Create A New Angular Project From Scratch - Build an Angular Weather App From Scratch [With Source Code]

Sameer Saini May 16, 2022
Create A New Angular Project From Scratch - Build an Angular Weather App From Scratch [With Source Code]

Angular is a very popular Javascript framework for front end development and we all know that. Along with React and Vue, Angular stands tall when it comes to choosing the framework to create reactive front end websites.

In this article, we will create an Angular project from scratch

We will use Angular 13 to create this Angular project and we will be building a very fancy Angular weather application which tells you the weather of a location.

This Angular project will have a search functionality in which the user can type in the location for which they want to search the weather for.

With a slick UI, this Angular tutorial can be the perfect way to start learning Angular by creating a real world project.




If you want to follow this tutorial, you will need to have:

  • Prior knowledge of TypeScript.
  • A development machine with Node installed. Node is requred to install Angular CLI. To install Angular CLI, please visit this official page from google, Install Angular CLI

Once you have installed NodeJs and Angular CLI it's time to create your Angular 13 project.



1 - Create Angular 13 Project Using Angular CLI

In this step, we will use Angular CLI to initialize our Angular project.

Go to your terminal or command prompt window and browse to the location you want to create your Angular 13 project.

Then run the following commands:

ng new WeatherApp

The CLI will prompt you and ask the following questions:

  • Weather you would like to add Angular routing? Enter 'Yes'
  • It will then ask which stylesheet format you would like to use? Choose CSS

After selecting the options, Angular CLI will take some time and generate the required files for you.

It will also install all the required npm packages and also setup routing for our project.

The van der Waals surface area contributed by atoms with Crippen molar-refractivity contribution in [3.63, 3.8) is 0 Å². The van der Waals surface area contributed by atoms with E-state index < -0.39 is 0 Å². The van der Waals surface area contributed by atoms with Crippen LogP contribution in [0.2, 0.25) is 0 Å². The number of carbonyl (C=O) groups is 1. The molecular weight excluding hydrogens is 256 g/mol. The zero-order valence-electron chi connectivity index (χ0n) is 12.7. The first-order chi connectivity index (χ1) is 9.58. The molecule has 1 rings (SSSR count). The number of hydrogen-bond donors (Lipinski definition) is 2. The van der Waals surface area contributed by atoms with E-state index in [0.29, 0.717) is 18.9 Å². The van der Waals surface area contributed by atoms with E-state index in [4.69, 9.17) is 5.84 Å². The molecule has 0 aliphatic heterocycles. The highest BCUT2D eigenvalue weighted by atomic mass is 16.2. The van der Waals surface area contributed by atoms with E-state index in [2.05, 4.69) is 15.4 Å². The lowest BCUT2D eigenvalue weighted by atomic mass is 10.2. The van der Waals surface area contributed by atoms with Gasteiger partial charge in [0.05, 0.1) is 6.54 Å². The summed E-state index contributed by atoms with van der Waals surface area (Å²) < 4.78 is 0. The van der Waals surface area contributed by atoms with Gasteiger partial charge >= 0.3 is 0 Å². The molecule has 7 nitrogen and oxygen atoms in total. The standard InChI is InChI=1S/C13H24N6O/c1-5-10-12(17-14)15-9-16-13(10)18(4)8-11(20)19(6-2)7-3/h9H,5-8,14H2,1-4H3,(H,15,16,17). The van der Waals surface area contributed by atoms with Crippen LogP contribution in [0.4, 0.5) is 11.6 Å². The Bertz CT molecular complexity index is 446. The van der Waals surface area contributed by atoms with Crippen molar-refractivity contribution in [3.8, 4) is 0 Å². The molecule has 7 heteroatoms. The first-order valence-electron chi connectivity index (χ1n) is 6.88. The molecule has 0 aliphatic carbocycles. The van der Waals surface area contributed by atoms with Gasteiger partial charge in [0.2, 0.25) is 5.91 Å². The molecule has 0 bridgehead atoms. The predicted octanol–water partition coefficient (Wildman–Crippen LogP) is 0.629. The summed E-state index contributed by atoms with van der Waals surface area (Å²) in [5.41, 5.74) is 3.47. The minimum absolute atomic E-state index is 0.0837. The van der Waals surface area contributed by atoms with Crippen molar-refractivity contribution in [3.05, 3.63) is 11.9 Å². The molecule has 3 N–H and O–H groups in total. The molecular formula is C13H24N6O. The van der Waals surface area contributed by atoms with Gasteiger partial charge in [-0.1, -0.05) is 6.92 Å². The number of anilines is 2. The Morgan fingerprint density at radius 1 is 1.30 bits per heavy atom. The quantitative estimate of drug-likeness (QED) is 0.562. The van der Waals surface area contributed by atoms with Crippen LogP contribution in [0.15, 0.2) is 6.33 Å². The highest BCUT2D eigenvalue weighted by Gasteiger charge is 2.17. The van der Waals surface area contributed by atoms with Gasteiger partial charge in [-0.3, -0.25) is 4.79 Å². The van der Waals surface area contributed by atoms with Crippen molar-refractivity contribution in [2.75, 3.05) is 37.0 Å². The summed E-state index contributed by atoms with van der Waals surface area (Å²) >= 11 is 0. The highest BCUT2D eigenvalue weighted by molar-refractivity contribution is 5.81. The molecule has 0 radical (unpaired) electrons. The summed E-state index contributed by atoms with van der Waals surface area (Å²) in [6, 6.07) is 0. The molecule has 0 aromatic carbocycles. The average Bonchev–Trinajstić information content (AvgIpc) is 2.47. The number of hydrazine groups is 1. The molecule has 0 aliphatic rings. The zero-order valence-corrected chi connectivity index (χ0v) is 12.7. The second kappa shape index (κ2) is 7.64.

ow, go to the project's root folder and run the local development server using these commands:

cd WeatherApp ng serve

We will also open the created project inside visual studio code.



2. Cleaning Our Angular Application

The next thing we will do is to clean the existing app.component.html file and remove any un-used HTML and CSS from it.

We will remove everything from this file but will keep the last line i.e. router-outlet.

After the cleanup, your app.component.html should look like this:



3. Adding Angular Forms and HttpClient To App Module

In this step, we will add HttpClient and FormsModule to our project.

We will open the app.module.ts file under the location src/app/app.module.ts and update the existing code to the following:

import { NgModule } from '@angular/core'; import { BrowserModule } from '@angular/platform-browser'; import { AppRoutingModule } from './app-routing.module'; import { AppComponent } from './app.component'; import {HttpClientModule} from '@angular/common/http'; import { FormsModule } from '@angular/forms'; @NgModule({ declarations: [ AppComponent ], imports: [ BrowserModule, AppRoutingModule, HttpClientModule, FormsModule ], providers: [], bootstrap: [AppComponent] }) export class AppModule { }



4. Creating UI Structure For Our App

Let's create the HTML for our Angular weather application project and we will come to the app.component.html file.

We will create a container div element in which will have 2 sections.

The upper data section will hold the name of the location and the temperature.

The lower data section will be like a more information section holding other related details like minimum temperature, maximum temperature etc.

The code for the app.component.html will look like below:

{{ }}
{{ weatherData.main.temp | number: '1.0-0'}}°C
More Information
{{weatherData.main.temp_min | number: '1.0-0'}}°C
{{weatherData.main.temp_max | number: '1.0-0'}}°C
{{weatherData.wind.speed}} km/h



5. Styling Our UI Components

It's time to make things beautiful by adding some CSS.

Please add the below CSS or modify it as per your liking. I am going to add this CSS to the style.css file in the /src/ location.